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If you’re starting out in the business world, you might feel a little overwhelmed with all of the information out there. You’ve probably been doing plenty of research, and you might’ve come across the idea of an entrepreneurial mindset, which is, above all, a mindset that will help you to succeed in the world of business. The essentials of an entrepreneurial mindset are, among other characteristics, the lack of fear when it comes to innovation and taking risks, and the ability to take failures into stride. If you consider yourself an entrepreneur, it’s important to know why entrepreneurial mindset is important for business.
In this episode, I talk to about the difference between big picture thinking versus a detailed orientated mindset and how to benefit from both in your engineering career. I will detail the benefits of each of these thinking patterns and provide strategies for utilizing both effectively as a technical professional.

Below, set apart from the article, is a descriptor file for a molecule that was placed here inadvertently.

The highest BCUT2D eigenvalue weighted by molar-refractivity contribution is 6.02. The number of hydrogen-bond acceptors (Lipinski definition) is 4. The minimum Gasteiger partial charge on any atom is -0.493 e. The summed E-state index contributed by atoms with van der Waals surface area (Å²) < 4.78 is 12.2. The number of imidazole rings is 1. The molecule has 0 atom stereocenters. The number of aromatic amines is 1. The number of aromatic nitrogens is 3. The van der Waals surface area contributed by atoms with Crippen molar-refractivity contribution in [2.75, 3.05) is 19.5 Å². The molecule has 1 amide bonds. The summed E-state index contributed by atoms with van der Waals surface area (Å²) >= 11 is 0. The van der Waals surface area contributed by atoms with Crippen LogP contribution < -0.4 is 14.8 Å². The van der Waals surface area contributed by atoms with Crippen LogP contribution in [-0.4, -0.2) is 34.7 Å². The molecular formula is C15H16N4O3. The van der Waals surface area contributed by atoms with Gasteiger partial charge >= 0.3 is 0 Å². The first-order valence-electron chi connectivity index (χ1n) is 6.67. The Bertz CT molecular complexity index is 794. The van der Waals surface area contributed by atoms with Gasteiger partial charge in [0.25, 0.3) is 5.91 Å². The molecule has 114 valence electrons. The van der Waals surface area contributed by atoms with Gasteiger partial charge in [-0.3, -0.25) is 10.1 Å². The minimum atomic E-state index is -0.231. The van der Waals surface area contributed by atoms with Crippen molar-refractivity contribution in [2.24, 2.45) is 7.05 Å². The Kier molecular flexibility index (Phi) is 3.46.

Here are some of the key points discussed in this episode:
- As an engineering professional, you’ll be faced with a wide variety of problems and challenges that will require you to think big and come up with solutions.
- Engineers who value both big picture and detail-oriented thinking will have a greater opportunity to be successful in their careers.
- Big picture thinking is when you look at the whole picture and all of the effects that the situation has on everything around it. Most big-picture thinkers do not get bogged down in the details of executing their plans.
Characteristics of Big Picture Thinking
In episode 078 of The Civil Engineering Podcast, I talk with Robert Mora, PE, PLS, ENV SP about the philosophy that he and his partner are operating under in building Batture Engineers + Land Surveyors, a unique civil engineering firm based in New Orleans, Louisiana.
Here are some of the questions I ask on building a Civil Engineering Firm:
- Tell us about your experience with land surveying and how that has helped in growing your firm.
- When did you realize that you might want to start your own business?
- What did you do to prepare for starting your own business?
- Tell us more about networking and personal relationships and how it has affected your career?
- What was your goal in creating a local mastermind group?
- Take us through the first year you started your business.